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Six hours of oral argument will be conducted in four sessions, spread over three days.  That’s what the Supreme Court has allocated for the cases challenging the constitutionality of the Patient Protection and Affordable Care Act (aka Obamacare).

The arguments begin Monday, as attorneys representing 26 states, the National Federation of Independent Business (NFIB), and a few of its individual members square off against U.S. Solicitor General Donald B. Verilli, Jr. and one of his deputies.  Other attorneys appointed by the Supreme Court will join the fray on two issues.  Here’s the schedule and the line-up for the arguments.

Monday, March 26, 10:00 a.m. (90 mins. of argument).

The Issue:  Is the challenge to the Obamacare mandate ripe for a court challenge?

The 145-year-old Anti-Injunction Act (AIA) provides that courts may not hear most cases to block tax collections until the challengers first pay the tax and seek a refund.  The individual mandate in Obamacare doesn’t kick in until 2014, and one court ruled that no one may challenge it until they pay the penalty for not buying insurance in 2015. The United States no longer takes that position; it thinks the AIA doesn’t apply to the mandate penalty because it is not a tax. The challengers argue there are four other reasons why the AIA doesn’t apply.

Since the administration agrees with the challengers on the AIA, the Court appointed a private attorney—Robert A. Long, Jr.—to argue the other side.  Long will present the first 40 minutes of argument. He’ll be followed by Verrilli, who has 30 minutes allotted. Gregory G. Katsas, representing NFIB and the states, will have the final 20 minutes to argue that the AIA creates no obstacle to challenging the mandate.

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Tuesday, March 27, 10:00 a.m. (two hrs. of argument)

The Issue: Does the Constitution give Congress the power to compel individuals to purchase particular financial instruments?

While Monday’s session will be largely technical, Tuesday’s session is the main event.  Verrilli will argue that the Constitution’s Commerce and the Necessary and Proper Clauses give Congress all the authority it needs. Verilli will also argue that the mandate penalty is a “tax” for constitutional purposes.  The challengers are represented by former Solicitor General Paul Clement, arguing on behalf of the 26 states, and Michael Carvin, speaking on behalf of NFIB, who will each have 30 minutes before the justices. Clement and Carvin will contend that, in imposing the mandate, Congress exceeded its authority, and that the penalty is not a constitutional tax.  In addition, they will argue that if the mandate is allowed to stand, Congress would have virtually unlimited power to require citizens to buy anything or do anything.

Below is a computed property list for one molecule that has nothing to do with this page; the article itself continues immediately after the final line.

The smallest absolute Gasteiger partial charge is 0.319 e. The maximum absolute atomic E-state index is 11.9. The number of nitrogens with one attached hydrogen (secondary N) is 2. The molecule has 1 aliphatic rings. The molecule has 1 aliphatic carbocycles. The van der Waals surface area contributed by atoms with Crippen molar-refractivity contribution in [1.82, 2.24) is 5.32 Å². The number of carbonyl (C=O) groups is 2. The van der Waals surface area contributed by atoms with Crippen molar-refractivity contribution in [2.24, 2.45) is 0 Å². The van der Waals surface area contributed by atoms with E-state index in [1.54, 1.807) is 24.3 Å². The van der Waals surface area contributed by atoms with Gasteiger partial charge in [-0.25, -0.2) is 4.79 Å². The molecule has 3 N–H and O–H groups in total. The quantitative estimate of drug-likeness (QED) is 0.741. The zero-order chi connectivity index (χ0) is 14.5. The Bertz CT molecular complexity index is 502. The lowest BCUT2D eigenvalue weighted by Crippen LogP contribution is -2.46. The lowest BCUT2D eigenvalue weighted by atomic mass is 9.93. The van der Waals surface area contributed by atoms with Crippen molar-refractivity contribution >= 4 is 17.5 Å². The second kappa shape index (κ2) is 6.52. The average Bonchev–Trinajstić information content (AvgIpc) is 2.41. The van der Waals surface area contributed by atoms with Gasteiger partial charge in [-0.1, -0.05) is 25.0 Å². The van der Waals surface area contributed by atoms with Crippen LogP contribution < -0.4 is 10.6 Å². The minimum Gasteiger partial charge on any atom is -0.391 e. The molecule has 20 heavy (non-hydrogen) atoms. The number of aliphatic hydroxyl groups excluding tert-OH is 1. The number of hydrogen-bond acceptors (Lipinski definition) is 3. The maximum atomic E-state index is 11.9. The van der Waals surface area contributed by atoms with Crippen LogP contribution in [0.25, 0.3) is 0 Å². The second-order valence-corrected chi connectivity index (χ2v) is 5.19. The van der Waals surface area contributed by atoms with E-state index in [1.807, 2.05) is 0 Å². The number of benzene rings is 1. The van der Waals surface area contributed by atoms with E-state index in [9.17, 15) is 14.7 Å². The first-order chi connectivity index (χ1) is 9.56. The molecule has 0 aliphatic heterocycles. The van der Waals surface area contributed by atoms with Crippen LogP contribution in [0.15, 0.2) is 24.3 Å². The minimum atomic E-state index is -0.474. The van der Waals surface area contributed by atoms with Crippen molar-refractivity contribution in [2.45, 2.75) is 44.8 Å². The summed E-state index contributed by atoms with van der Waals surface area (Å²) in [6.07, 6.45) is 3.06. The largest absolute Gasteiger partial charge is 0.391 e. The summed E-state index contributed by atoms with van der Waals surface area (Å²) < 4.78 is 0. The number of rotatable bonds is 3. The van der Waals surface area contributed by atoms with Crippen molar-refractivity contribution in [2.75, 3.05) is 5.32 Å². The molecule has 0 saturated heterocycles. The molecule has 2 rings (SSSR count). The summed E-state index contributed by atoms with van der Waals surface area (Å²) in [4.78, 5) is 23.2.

Wednesday, March 28, 10:00 a.m. (90 mins. of argument)

The Issue:  If the mandate must go, can the rest of the law survive?

The challengers maintain that, if the Court strikes down the mandate, it should invalidate the rest of the law as well.  The administration will argue that a few related provisions would have to go if the mandate is found to be unconstitutional, but the rest of the law should remain in force.  The Court appointed an amicus counsel, H. Bartow Farr, III, to stake out a third position:  that the mandate is completely severable, so nothing else in Obamacare needs to change even if the Court gives the mandate the heave-ho. Clement will speak for the challengers and Deputy Solicitor General Edwin S. Kneedler will represent the administration.

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Wednesday, March 28, 1:00 p.m. – (one hr. of argument)

The Issue:  Does Obamacare’s huge expansion of Medicaid and the conditions for any federal funding of it violate basic principles of federalism?

Clement will argue that the law effectively coerces states to participate in a radically more expansive Medicaid program than what they have worked under for decades.  In the early years of the expansion, slated to begin in 2014, the feds will supposedly pick up all the new costs.  But the states argue the expansion will impose massive new costs almost immediately, which will only increase in future years when the federal government decreases its payments.  Verrilli will argue that the federal government can alter the terms of the federal-state program any time it wants to and, if the states don’t care for the changes, they can just opt out of Medicaid.

The Supreme Court does not allow oral arguments to be broadcast live, either on TV or radio.  For this case, it will release an audio tape of the arguments a few hours after they conclude.  For more timely reports on the arguments, check the Foundry, where reports and pod casts will be posted soon after the sessions’ closings.

Source material can be found at this site.

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